“We have found that from the beginning of the first commandment until the end of the third there are no differences between the versions. However, from the fourth commandment on, there are many differences.” Veyter! The action picks up with the fourth commandment, the one regarding shabbis observance. Says the Ibn Ezra azoy: The first version says “Remember the shabbis,” while the second -here in our parsha-says “Observe the shabbis.” בראשונה זכור, ובשנית שמור
And the kasha (question) is this: we know that for 40 years while the Yiddin were getting into all kinds of trouble, Moishe -over and again- reminded them about shabbis observance. Oib, azoy (that being the case) why make a change here in our parsha from ’remember’ to ‘observe’ or ‘keep?’ Back in yeshiva, in response to the two words commanding shabbis observance, the rebbe told us that both words -remember and observe- were said by the RBSO at the same time. Exactly what that means when the parsha only gave us one of those words, ver veyst? That being stated, many an exegete in the heylige Gemora and in the medrish has taken the position that that’s what took place; case closed. When you meet the RBSO one day, feel free to ask Him just what He said and meant.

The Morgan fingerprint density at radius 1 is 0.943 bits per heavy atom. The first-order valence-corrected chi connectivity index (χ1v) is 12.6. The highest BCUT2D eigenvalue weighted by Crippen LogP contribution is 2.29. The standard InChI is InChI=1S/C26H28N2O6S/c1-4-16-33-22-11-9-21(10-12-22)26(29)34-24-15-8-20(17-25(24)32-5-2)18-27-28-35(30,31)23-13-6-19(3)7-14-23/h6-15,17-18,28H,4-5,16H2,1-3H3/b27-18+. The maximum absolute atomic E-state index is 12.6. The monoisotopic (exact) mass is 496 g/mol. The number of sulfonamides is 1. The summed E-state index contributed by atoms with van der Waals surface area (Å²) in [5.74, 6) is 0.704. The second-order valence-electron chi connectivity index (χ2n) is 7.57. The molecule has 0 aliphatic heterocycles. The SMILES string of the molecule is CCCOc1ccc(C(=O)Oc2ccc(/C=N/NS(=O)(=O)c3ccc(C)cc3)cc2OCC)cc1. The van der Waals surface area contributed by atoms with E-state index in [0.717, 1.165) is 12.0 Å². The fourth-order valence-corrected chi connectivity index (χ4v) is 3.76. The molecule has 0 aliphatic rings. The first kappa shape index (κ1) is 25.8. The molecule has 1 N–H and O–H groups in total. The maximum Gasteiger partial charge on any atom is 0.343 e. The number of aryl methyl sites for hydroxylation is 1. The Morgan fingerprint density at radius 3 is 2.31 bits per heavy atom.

Ober says the Ibn Ezra that it’s not emes. Let’s read in Hebrew before we translate into English for most of you bums on whom your parents spent so much money on yeshiva:
וכאשר חפשנו בדברי חז”ל מה אמרו על ככה, מצאנו שאמרו זכור ושמור בדבור אחד נאמרו. וזה הדבור קשה מכל הקושיות שהיו לנו כאשר אפרש. וחלילה חלילה, שאומר שלא דברו נכונה, כי דעתינו נקלה כנגד דעתם. רק אנשי דורינו יחשבו כי דבריהם כמשמעם, ואינו כן, כאשר אפרש בסוף, אחר שאזכיר הקושיות.
When we examined the words of the ancient rabbis to see how they related to this issue, we found that they said: “‘Remember’ and ‘Observe’ were said together.” This line, as I shall explain, is even more difficult than all the problems that I listed above. And heaven forbid, heaven forbid (repeated twice by him for emphasis) that I would say that the rabbis spoke incorrectly! Our minds are nothing compared to theirs! But the people of our generation insist on taking their comments literally, when that is not the case, as I shall explain in the continuation, after I explain the difficulties [involved in taking this statement literally].